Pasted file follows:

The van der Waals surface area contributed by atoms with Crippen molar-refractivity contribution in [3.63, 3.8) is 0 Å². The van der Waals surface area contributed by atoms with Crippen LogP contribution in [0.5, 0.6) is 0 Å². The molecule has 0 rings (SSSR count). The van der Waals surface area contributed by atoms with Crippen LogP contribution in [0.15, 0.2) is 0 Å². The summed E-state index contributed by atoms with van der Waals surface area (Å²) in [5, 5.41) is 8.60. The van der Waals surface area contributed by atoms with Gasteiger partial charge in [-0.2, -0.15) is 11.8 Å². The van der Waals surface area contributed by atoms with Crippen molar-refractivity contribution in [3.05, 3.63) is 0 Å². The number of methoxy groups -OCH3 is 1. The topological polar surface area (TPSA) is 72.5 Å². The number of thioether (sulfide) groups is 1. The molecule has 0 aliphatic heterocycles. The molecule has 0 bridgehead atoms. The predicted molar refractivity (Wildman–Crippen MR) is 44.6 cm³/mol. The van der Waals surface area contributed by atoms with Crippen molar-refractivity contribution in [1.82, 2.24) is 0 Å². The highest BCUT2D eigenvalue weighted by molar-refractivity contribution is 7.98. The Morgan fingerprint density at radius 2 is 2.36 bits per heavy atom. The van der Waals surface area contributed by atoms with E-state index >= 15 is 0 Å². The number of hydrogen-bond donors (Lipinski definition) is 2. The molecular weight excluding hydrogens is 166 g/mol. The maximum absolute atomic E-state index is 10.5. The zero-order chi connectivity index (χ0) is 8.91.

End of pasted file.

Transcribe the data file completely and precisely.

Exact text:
The van der Waals surface area contributed by atoms with Crippen molar-refractivity contribution in [3.63, 3.8) is 0 Å². The van der Waals surface area contributed by atoms with Crippen LogP contribution in [0.5, 0.6) is 0 Å². The molecule has 0 rings (SSSR count). The van der Waals surface area contributed by atoms with Crippen LogP contribution in [0.15, 0.2) is 0 Å². The summed E-state index contributed by atoms with van der Waals surface area (Å²) in [5, 5.41) is 8.60. The van der Waals surface area contributed by atoms with Gasteiger partial charge in [-0.2, -0.15) is 11.8 Å². The van der Waals surface area contributed by atoms with Crippen molar-refractivity contribution in [3.05, 3.63) is 0 Å². The number of methoxy groups -OCH3 is 1. The topological polar surface area (TPSA) is 72.5 Å². The number of thioether (sulfide) groups is 1. The molecule has 0 aliphatic heterocycles. The molecule has 0 bridgehead atoms. The predicted molar refractivity (Wildman–Crippen MR) is 44.6 cm³/mol. The van der Waals surface area contributed by atoms with Crippen molar-refractivity contribution in [1.82, 2.24) is 0 Å². The highest BCUT2D eigenvalue weighted by molar-refractivity contribution is 7.98. The Morgan fingerprint density at radius 2 is 2.36 bits per heavy atom. The van der Waals surface area contributed by atoms with E-state index >= 15 is 0 Å². The number of hydrogen-bond donors (Lipinski definition) is 2. The molecular weight excluding hydrogens is 166 g/mol. The maximum absolute atomic E-state index is 10.5. The zero-order chi connectivity index (χ0) is 8.91.